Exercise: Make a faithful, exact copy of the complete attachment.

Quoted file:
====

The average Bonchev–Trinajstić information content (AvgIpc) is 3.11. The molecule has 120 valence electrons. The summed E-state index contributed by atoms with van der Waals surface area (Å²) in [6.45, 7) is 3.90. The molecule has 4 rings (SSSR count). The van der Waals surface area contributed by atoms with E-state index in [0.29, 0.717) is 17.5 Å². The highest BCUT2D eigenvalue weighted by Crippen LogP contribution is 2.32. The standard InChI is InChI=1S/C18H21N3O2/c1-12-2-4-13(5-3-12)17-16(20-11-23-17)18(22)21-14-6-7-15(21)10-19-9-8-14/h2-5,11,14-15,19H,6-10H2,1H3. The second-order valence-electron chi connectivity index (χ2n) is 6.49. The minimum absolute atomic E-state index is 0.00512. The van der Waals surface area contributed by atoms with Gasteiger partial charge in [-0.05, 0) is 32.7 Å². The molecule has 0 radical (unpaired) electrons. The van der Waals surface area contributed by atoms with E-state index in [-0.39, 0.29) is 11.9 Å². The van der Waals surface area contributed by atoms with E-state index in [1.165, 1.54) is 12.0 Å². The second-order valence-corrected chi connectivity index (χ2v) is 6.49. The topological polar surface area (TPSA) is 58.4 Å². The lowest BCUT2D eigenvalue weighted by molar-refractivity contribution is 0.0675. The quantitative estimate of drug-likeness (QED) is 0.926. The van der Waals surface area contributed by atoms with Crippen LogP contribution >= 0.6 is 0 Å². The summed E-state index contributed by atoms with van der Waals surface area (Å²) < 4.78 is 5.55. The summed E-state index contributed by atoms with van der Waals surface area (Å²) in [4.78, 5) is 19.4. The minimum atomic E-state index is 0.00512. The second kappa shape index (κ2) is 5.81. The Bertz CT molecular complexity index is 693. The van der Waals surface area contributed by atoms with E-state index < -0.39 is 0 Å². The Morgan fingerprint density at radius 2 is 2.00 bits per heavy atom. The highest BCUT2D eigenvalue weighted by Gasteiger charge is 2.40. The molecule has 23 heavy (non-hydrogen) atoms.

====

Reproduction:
The average Bonchev–Trinajstić information content (AvgIpc) is 3.11. The molecule has 120 valence electrons. The summed E-state index contributed by atoms with van der Waals surface area (Å²) in [6.45, 7) is 3.90. The molecule has 4 rings (SSSR count). The van der Waals surface area contributed by atoms with E-state index in [0.29, 0.717) is 17.5 Å². The highest BCUT2D eigenvalue weighted by Crippen LogP contribution is 2.32. The standard InChI is InChI=1S/C18H21N3O2/c1-12-2-4-13(5-3-12)17-16(20-11-23-17)18(22)21-14-6-7-15(21)10-19-9-8-14/h2-5,11,14-15,19H,6-10H2,1H3. The second-order valence-electron chi connectivity index (χ2n) is 6.49. The minimum absolute atomic E-state index is 0.00512. The van der Waals surface area contributed by atoms with Gasteiger partial charge in [-0.05, 0) is 32.7 Å². The molecule has 0 radical (unpaired) electrons. The van der Waals surface area contributed by atoms with E-state index in [-0.39, 0.29) is 11.9 Å². The van der Waals surface area contributed by atoms with E-state index in [1.165, 1.54) is 12.0 Å². The second-order valence-corrected chi connectivity index (χ2v) is 6.49. The topological polar surface area (TPSA) is 58.4 Å². The lowest BCUT2D eigenvalue weighted by molar-refractivity contribution is 0.0675. The quantitative estimate of drug-likeness (QED) is 0.926. The van der Waals surface area contributed by atoms with Crippen LogP contribution >= 0.6 is 0 Å². The summed E-state index contributed by atoms with van der Waals surface area (Å²) < 4.78 is 5.55. The summed E-state index contributed by atoms with van der Waals surface area (Å²) in [4.78, 5) is 19.4. The minimum atomic E-state index is 0.00512. The second kappa shape index (κ2) is 5.81. The Bertz CT molecular complexity index is 693. The van der Waals surface area contributed by atoms with E-state index < -0.39 is 0 Å². The Morgan fingerprint density at radius 2 is 2.00 bits per heavy atom. The highest BCUT2D eigenvalue weighted by Gasteiger charge is 2.40. The molecule has 23 heavy (non-hydrogen) atoms.